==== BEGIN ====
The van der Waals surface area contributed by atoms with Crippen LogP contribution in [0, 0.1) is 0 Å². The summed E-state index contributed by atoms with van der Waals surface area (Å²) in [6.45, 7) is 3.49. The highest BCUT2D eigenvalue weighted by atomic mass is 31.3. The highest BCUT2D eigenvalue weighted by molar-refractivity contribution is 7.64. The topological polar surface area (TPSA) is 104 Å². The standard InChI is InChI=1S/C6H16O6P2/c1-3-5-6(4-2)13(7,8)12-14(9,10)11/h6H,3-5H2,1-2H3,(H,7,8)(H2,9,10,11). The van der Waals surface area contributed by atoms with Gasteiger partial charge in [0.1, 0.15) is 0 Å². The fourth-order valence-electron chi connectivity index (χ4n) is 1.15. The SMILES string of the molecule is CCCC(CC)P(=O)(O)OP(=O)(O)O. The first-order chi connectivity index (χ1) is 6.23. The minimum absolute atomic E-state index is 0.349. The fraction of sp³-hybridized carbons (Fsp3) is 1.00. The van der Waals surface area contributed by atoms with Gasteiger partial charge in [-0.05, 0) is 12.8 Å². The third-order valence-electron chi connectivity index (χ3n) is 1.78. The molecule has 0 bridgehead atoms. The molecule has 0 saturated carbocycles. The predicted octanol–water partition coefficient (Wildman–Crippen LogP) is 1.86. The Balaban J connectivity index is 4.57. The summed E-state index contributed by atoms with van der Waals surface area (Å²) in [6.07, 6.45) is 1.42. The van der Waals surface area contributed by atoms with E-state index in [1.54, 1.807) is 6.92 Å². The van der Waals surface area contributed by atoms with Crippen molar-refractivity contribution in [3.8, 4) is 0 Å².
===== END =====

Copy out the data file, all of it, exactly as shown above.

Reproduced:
The van der Waals surface area contributed by atoms with Crippen LogP contribution in [0, 0.1) is 0 Å². The summed E-state index contributed by atoms with van der Waals surface area (Å²) in [6.45, 7) is 3.49. The highest BCUT2D eigenvalue weighted by atomic mass is 31.3. The highest BCUT2D eigenvalue weighted by molar-refractivity contribution is 7.64. The topological polar surface area (TPSA) is 104 Å². The standard InChI is InChI=1S/C6H16O6P2/c1-3-5-6(4-2)13(7,8)12-14(9,10)11/h6H,3-5H2,1-2H3,(H,7,8)(H2,9,10,11). The van der Waals surface area contributed by atoms with Gasteiger partial charge in [0.1, 0.15) is 0 Å². The fourth-order valence-electron chi connectivity index (χ4n) is 1.15. The SMILES string of the molecule is CCCC(CC)P(=O)(O)OP(=O)(O)O. The first-order chi connectivity index (χ1) is 6.23. The minimum absolute atomic E-state index is 0.349. The fraction of sp³-hybridized carbons (Fsp3) is 1.00. The van der Waals surface area contributed by atoms with Gasteiger partial charge in [-0.05, 0) is 12.8 Å². The third-order valence-electron chi connectivity index (χ3n) is 1.78. The molecule has 0 bridgehead atoms. The molecule has 0 saturated carbocycles. The predicted octanol–water partition coefficient (Wildman–Crippen LogP) is 1.86. The Balaban J connectivity index is 4.57. The summed E-state index contributed by atoms with van der Waals surface area (Å²) in [6.07, 6.45) is 1.42. The van der Waals surface area contributed by atoms with E-state index in [1.54, 1.807) is 6.92 Å². The van der Waals surface area contributed by atoms with Crippen molar-refractivity contribution in [3.8, 4) is 0 Å².